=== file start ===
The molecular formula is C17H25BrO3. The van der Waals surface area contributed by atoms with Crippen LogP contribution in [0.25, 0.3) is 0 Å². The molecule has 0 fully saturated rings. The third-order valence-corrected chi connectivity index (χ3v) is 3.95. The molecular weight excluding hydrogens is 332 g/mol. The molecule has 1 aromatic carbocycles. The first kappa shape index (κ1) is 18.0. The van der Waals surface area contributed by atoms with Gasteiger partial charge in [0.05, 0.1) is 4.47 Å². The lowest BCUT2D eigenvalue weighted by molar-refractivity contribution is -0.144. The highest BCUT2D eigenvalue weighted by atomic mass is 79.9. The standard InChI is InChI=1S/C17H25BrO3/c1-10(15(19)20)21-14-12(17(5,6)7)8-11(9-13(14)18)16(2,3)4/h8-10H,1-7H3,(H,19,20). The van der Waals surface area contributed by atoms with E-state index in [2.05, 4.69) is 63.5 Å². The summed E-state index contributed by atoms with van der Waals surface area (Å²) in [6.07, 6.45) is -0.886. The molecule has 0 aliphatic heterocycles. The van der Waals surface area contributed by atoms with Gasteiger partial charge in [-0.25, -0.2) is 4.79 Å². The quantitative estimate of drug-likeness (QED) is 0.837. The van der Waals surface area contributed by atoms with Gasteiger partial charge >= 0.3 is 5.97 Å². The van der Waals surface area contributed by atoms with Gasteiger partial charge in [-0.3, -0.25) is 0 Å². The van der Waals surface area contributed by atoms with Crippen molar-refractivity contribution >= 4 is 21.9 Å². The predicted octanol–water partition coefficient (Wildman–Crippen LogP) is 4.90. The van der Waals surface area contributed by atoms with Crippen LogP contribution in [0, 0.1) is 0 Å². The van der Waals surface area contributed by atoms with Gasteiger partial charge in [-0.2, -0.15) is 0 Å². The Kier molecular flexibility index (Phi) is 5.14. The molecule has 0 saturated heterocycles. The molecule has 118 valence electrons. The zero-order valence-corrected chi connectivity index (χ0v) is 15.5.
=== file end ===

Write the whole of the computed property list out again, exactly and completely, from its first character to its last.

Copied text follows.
The molecular formula is C17H25BrO3. The van der Waals surface area contributed by atoms with Crippen LogP contribution in [0.25, 0.3) is 0 Å². The molecule has 0 fully saturated rings. The third-order valence-corrected chi connectivity index (χ3v) is 3.95. The molecular weight excluding hydrogens is 332 g/mol. The molecule has 1 aromatic carbocycles. The first kappa shape index (κ1) is 18.0. The van der Waals surface area contributed by atoms with Gasteiger partial charge in [0.05, 0.1) is 4.47 Å². The lowest BCUT2D eigenvalue weighted by molar-refractivity contribution is -0.144. The highest BCUT2D eigenvalue weighted by atomic mass is 79.9. The standard InChI is InChI=1S/C17H25BrO3/c1-10(15(19)20)21-14-12(17(5,6)7)8-11(9-13(14)18)16(2,3)4/h8-10H,1-7H3,(H,19,20). The van der Waals surface area contributed by atoms with E-state index in [2.05, 4.69) is 63.5 Å². The summed E-state index contributed by atoms with van der Waals surface area (Å²) in [6.07, 6.45) is -0.886. The molecule has 0 aliphatic heterocycles. The van der Waals surface area contributed by atoms with Gasteiger partial charge in [-0.25, -0.2) is 4.79 Å². The quantitative estimate of drug-likeness (QED) is 0.837. The van der Waals surface area contributed by atoms with Gasteiger partial charge >= 0.3 is 5.97 Å². The van der Waals surface area contributed by atoms with Gasteiger partial charge in [-0.3, -0.25) is 0 Å². The van der Waals surface area contributed by atoms with Crippen molar-refractivity contribution >= 4 is 21.9 Å². The predicted octanol–water partition coefficient (Wildman–Crippen LogP) is 4.90. The van der Waals surface area contributed by atoms with Crippen LogP contribution in [0, 0.1) is 0 Å². The van der Waals surface area contributed by atoms with Gasteiger partial charge in [-0.2, -0.15) is 0 Å². The Kier molecular flexibility index (Phi) is 5.14. The molecule has 0 saturated heterocycles. The molecule has 118 valence electrons. The zero-order valence-corrected chi connectivity index (χ0v) is 15.5.